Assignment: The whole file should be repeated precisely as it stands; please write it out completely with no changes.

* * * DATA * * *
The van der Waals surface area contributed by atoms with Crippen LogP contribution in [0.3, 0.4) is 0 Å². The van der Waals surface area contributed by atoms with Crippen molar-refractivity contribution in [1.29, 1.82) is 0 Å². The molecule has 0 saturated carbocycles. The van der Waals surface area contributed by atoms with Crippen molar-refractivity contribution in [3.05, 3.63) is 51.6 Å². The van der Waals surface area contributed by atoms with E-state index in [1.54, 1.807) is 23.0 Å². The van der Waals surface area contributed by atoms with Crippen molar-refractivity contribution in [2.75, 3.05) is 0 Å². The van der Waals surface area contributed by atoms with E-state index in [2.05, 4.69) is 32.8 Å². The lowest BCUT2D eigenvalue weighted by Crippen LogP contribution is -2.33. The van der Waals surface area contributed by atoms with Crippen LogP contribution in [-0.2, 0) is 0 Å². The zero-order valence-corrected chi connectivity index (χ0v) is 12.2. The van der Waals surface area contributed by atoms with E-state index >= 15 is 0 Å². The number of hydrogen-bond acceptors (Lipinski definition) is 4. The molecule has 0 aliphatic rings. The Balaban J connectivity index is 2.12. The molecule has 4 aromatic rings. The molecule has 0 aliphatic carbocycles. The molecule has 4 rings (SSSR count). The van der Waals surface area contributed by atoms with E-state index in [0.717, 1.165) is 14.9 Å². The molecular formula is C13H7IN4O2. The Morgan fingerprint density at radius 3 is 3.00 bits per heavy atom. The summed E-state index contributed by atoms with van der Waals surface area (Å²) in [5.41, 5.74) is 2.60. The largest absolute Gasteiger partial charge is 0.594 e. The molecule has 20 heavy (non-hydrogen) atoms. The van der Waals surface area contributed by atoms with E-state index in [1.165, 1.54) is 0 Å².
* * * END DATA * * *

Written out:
The van der Waals surface area contributed by atoms with Crippen LogP contribution in [0.3, 0.4) is 0 Å². The van der Waals surface area contributed by atoms with Crippen molar-refractivity contribution in [1.29, 1.82) is 0 Å². The molecule has 0 saturated carbocycles. The van der Waals surface area contributed by atoms with Crippen molar-refractivity contribution in [3.05, 3.63) is 51.6 Å². The van der Waals surface area contributed by atoms with E-state index in [1.54, 1.807) is 23.0 Å². The van der Waals surface area contributed by atoms with Crippen molar-refractivity contribution in [2.75, 3.05) is 0 Å². The van der Waals surface area contributed by atoms with E-state index in [2.05, 4.69) is 32.8 Å². The lowest BCUT2D eigenvalue weighted by Crippen LogP contribution is -2.33. The van der Waals surface area contributed by atoms with Crippen LogP contribution in [-0.2, 0) is 0 Å². The zero-order valence-corrected chi connectivity index (χ0v) is 12.2. The van der Waals surface area contributed by atoms with E-state index >= 15 is 0 Å². The number of hydrogen-bond acceptors (Lipinski definition) is 4. The molecule has 0 aliphatic rings. The Balaban J connectivity index is 2.12. The molecule has 4 aromatic rings. The molecule has 0 aliphatic carbocycles. The molecule has 4 rings (SSSR count). The van der Waals surface area contributed by atoms with E-state index in [0.717, 1.165) is 14.9 Å². The molecular formula is C13H7IN4O2. The Morgan fingerprint density at radius 3 is 3.00 bits per heavy atom. The summed E-state index contributed by atoms with van der Waals surface area (Å²) in [5.41, 5.74) is 2.60. The largest absolute Gasteiger partial charge is 0.594 e. The molecule has 20 heavy (non-hydrogen) atoms. The van der Waals surface area contributed by atoms with E-state index in [1.165, 1.54) is 0 Å².